Trump talk ignites debate at UNB Saint John

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On Thursday, March 16, UNBSJ sociology professor Dr. Ricardo Duchesne held an informal talk in the Ganong Hall Lecture Theatre on United States President Donald Trump, the November American presidential election and factors that influenced Trump’s win.

Duchesne says the majority of universities have predominantly anti-Trump views, but he would like to challenge that status quo and show that there are academics that are critical of the anti-Trump monolith. Duchesne has supported Trump since he launched his presidential campaign in 2015 because he feels that North America needs a political leader who could tackle the immigration issue without succumbing to pressures from either side of the traditional political spectrum. He feels that in this regard, Trump is the perfect candidate.

“He puts Americans first, he rejects the notion that all western leaders somehow are the caretakers of humanity, that western nations are places for the people of the world,” Duchesne says in regards to Trump and what makes him a nationalist.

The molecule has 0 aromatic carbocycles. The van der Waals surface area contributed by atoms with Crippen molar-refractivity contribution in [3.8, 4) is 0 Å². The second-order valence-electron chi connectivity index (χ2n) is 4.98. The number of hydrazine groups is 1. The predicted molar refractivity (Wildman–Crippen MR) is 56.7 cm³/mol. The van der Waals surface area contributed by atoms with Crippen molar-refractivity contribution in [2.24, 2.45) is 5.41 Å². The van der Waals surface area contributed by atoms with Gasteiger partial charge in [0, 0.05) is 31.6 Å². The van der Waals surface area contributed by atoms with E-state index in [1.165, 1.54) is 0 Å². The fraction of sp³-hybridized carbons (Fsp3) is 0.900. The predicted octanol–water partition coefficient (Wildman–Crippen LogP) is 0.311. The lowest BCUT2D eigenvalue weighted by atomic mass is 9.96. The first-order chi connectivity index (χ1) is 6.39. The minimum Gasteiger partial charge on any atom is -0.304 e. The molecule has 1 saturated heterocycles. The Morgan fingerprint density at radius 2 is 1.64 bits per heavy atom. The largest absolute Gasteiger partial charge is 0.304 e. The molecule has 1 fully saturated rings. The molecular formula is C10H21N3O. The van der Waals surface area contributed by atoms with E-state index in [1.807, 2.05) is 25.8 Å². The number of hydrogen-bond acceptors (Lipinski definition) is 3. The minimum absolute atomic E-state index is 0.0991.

Duchesne admires that Trump stands firm against this notion and adds that Trump is civic nationalist because of his “America First” stances against mass immigration and cultural Marxism. Duchesne adds, “Trump represents the beginning of the rejection of this ideology.”

Duchesne lectured for approximately thirty minutes discussing globalism and how Trump’s election was indicative of a turning tide in international politics. Nationalists, he says, have more concerns that they feel need to be addressed.

People gathered in the lecture theatre by 4pm with an impressive crowd of between 40 to 50 people. When asked why they chose to attend, most attendees wished to remain off the record but the general consensus was that they had seen the posters around campus and were either curious or interested as to what would be presented.

Emily is in her fourth year of Political Science. She loves studying and academics which follows into her research work. She's a stern black coffee drinker and is a proud Acadienne. When she's not working or doing school work, you can find Emily listening to 70s music on vinyl and watching Parks and Recreation. If you ask her about parliamentary institutions, she won't stop talking.